Metabolic profile of glycosaminoglycans in bladder and urethra of female rats during and after pregnancy

Metabolic profile of glycosaminoglycans in bladder and urethra of female rats during and after pregnancy

Author Mitrano, Presciliana Autor UNIFESP Google Scholar
Nogueira, Marie Doki Autor UNIFESP Google Scholar
Feldner, Paulo Cezar Autor UNIFESP Google Scholar
Castro, Rodrigo Aquino Autor UNIFESP Google Scholar
Ferreira Sartori, Marair Gracio Autor UNIFESP Google Scholar
Nader, Helena B. Autor UNIFESP Google Scholar
Batista Castello Girao, Manoel Joao Autor UNIFESP Google Scholar
Institution Universidade Federal de São Paulo (UNIFESP)
Abstract The objective of this study is to evaluate pregnancy's action on glycosaminoglycans (GAGs) profile in bladder and urethra of female adult rats.Twenty adult female rats were divided into four groups: control, day 10 pregnancy, day 20 pregnancy, and day 5 after delivery. Sulfated GAGs content were determined by densitometry. Hyaluronic acid was assessed by fluorimetric enzyme-linked immunosorbent serologic-like assay. Radioactive GAGs were quantified by measuring radioactivity in electrophoresis gel. Statistical analysis was performed using Kruskal-Wallis and Mann-Whitney tests.In all groups, dermatan sulfate was predominant followed by heparan sulfate and hyaluronic acid. Significant decrease in total GAGs in bladder was observed at the beginning of pregnancy, with progressive increase. Biosynthesis of such molecules showed a similar behavior. in urethra, changes in GAGs content were restricted to the end of pregnancy. Hyaluronic acid content showed a significant increase in bladder during puerperium.We observed different composition in vesical and urethral tissues during pregnancy and in puerperium.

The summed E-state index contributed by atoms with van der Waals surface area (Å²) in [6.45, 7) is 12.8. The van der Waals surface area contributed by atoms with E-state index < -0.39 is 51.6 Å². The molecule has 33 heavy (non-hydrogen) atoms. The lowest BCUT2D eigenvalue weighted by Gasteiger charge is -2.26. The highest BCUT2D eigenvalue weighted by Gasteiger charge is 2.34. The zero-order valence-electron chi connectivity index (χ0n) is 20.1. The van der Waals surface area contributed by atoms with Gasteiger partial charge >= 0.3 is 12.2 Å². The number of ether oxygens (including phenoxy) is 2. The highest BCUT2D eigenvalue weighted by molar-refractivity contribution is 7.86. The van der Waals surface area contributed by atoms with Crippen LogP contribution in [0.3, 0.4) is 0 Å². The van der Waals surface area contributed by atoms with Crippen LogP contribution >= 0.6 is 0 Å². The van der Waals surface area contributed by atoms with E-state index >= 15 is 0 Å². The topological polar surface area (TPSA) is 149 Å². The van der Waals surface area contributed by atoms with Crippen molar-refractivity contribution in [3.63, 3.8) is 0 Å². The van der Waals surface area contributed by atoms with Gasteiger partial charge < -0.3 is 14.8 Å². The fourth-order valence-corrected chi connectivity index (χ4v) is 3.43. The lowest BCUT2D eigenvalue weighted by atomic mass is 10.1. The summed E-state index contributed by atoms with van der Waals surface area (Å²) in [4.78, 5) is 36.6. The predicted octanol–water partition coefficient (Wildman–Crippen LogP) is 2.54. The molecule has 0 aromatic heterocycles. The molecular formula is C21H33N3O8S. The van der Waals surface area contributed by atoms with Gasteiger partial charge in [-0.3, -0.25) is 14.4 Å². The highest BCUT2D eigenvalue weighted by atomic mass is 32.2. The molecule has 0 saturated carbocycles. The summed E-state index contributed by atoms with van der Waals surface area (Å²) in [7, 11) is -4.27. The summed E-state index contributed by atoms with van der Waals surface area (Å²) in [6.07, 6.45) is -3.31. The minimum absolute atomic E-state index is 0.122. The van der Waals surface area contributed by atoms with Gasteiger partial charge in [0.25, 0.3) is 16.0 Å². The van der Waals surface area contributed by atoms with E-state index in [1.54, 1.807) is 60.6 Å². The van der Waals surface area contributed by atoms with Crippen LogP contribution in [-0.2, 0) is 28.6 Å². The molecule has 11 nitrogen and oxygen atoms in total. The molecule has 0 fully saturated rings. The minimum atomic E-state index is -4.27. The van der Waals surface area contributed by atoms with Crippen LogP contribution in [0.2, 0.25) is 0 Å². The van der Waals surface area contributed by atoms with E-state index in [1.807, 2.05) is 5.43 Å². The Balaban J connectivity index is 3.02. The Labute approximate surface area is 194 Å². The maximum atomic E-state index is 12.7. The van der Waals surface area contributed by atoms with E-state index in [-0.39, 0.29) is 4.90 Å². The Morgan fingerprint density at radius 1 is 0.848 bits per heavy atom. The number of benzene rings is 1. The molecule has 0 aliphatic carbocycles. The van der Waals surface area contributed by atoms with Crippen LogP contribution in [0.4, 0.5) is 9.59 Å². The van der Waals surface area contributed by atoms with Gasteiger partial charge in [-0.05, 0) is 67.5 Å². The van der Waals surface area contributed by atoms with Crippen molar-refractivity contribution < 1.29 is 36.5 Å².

Keywords Extracellular matrix
Language English
Date 2010-02-01
Published in International Urogynecology Journal. Artington: Springer London Ltd, v. 21, n. 2, p. 241-246, 2010.
ISSN 0937-3462 (Sherpa/Romeo, impact factor)
Publisher Springer
Extent 241-246
Access rights Closed access
Type Article
Web of Science ID WOS:000273787500017

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